Brussels Christmas Market

Brussels was the first stop on our two-week world-wind tour of Europe that spanned eight countries if you count France and the Vatican.
Everything started swimmingly, we got to the station early and half asleep, climbed aboard and were pampered by first class seats where our only companions in the sparsely filled train car were grumpy-looking French businessmen. We managed the Paris Metro with ease, found ourselves at our next station, and hopped aboard our second train for the day, one that provided snacks and tea during the brief ride.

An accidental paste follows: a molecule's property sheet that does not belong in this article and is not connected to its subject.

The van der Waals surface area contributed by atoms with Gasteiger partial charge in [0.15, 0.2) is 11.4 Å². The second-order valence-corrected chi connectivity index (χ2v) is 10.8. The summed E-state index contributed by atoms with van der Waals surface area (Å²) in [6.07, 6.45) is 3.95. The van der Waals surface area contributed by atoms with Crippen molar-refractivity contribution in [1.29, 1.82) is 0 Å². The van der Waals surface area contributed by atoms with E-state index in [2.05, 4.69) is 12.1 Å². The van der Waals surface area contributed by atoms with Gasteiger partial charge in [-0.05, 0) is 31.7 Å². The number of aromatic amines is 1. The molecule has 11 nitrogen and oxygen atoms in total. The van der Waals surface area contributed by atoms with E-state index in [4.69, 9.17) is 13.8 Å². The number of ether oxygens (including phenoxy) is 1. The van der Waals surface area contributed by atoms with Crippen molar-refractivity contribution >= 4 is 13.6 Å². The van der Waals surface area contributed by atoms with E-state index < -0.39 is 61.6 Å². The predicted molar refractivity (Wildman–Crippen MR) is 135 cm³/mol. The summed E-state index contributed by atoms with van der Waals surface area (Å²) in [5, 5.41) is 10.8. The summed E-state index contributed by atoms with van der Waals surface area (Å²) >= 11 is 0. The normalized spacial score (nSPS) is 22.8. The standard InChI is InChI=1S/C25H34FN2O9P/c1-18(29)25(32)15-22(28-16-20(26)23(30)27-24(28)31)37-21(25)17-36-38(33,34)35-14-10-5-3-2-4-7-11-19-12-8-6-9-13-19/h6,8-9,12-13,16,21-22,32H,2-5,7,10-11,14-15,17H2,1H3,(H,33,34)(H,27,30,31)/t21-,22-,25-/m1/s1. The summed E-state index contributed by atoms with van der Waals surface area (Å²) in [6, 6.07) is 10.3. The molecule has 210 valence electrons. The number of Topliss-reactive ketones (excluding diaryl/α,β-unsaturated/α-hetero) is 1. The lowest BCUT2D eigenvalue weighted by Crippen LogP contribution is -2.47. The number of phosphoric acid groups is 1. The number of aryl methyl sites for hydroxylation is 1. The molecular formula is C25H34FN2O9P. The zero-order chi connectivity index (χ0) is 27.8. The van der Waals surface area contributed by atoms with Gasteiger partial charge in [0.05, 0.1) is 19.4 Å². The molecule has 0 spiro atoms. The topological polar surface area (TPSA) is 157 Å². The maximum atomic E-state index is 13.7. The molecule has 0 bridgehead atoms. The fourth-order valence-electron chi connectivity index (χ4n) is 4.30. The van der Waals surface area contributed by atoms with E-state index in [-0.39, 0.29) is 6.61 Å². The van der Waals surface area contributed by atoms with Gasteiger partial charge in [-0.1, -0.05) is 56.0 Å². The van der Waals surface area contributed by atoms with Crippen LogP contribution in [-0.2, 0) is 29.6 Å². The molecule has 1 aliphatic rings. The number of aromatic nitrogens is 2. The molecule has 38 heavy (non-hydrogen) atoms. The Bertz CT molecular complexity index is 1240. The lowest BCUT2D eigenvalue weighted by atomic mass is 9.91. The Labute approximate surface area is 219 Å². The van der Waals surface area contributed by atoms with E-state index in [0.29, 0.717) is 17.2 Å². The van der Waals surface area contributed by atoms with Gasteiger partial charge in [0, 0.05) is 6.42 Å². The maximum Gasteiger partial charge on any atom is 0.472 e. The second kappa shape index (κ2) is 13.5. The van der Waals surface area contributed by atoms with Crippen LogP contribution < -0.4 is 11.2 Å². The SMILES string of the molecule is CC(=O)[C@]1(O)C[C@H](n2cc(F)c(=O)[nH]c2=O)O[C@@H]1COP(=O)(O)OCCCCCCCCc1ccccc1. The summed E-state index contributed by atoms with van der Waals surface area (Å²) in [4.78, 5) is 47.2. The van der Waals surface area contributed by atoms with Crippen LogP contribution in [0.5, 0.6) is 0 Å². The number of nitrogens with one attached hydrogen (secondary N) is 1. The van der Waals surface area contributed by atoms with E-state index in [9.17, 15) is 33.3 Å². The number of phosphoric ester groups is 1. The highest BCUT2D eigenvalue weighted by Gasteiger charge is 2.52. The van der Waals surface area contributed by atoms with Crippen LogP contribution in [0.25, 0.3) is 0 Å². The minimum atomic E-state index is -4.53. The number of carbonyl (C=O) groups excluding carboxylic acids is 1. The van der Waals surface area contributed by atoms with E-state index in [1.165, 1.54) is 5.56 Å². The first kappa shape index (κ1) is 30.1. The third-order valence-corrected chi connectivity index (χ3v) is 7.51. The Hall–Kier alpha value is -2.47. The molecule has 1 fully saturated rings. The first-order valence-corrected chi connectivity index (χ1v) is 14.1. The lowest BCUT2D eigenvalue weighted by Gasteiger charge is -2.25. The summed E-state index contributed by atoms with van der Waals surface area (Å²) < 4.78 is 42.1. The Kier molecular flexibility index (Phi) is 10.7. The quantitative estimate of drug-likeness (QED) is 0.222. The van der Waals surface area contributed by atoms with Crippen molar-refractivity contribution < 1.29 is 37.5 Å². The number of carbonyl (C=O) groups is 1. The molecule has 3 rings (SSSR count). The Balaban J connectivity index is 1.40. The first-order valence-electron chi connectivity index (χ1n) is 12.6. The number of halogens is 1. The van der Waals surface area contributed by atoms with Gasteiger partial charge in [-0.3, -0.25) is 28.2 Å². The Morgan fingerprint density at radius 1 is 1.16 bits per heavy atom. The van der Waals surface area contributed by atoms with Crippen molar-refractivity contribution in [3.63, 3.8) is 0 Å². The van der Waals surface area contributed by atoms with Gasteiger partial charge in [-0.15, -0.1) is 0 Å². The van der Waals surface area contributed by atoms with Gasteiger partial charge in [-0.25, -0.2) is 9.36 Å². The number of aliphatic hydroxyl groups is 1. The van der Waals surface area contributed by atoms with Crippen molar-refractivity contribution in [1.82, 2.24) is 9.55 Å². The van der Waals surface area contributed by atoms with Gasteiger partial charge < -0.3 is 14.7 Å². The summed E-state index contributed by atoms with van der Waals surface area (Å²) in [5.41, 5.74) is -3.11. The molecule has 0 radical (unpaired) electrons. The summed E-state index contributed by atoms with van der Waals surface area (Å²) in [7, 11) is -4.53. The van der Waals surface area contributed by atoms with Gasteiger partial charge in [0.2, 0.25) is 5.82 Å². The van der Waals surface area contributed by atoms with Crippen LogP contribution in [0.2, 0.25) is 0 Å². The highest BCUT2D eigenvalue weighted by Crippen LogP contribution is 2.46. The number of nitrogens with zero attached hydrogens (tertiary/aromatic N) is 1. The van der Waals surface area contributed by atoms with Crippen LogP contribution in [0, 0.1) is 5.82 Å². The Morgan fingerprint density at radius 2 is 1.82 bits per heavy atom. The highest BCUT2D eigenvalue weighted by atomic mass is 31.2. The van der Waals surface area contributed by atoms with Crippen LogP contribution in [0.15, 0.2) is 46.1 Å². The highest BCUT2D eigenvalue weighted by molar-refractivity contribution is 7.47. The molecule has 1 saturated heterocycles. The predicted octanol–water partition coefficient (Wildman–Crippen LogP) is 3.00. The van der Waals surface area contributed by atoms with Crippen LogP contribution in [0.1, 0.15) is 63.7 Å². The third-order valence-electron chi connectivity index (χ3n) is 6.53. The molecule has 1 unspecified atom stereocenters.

Then we arrived in Brussels and quickly discovered that the directions I had taken to get to the hotel were a bit lacking and rather than having a simple 25-minute walk from the station to our hotel, we took about two hours and covered much more of Brussels than we needed to. We finally arrived at our hotel and collapsed in our room, famished, and realizing that it was nearly 2:30. Now, in the States, this would not be an issue, but we are in Europe where there is lunchtime and there is dinnertime, and few establishments acknowledge the possibility of individuals wanting to sit down for a meal at a time in between. So rather than relaxing in the room and freshening up a bit, we rushed out in hopes of getting food at a burger joint Colton had discovered only to find that they had closed early, so we settled on the pizza place next door. It was a relaxed yet awkward meal as we were the only patrons for majority of the time there as well as I was never quite sure if our server was speaking French or Italian, plus Colton ordered a pepperoni pizza that did not have any pepperoni.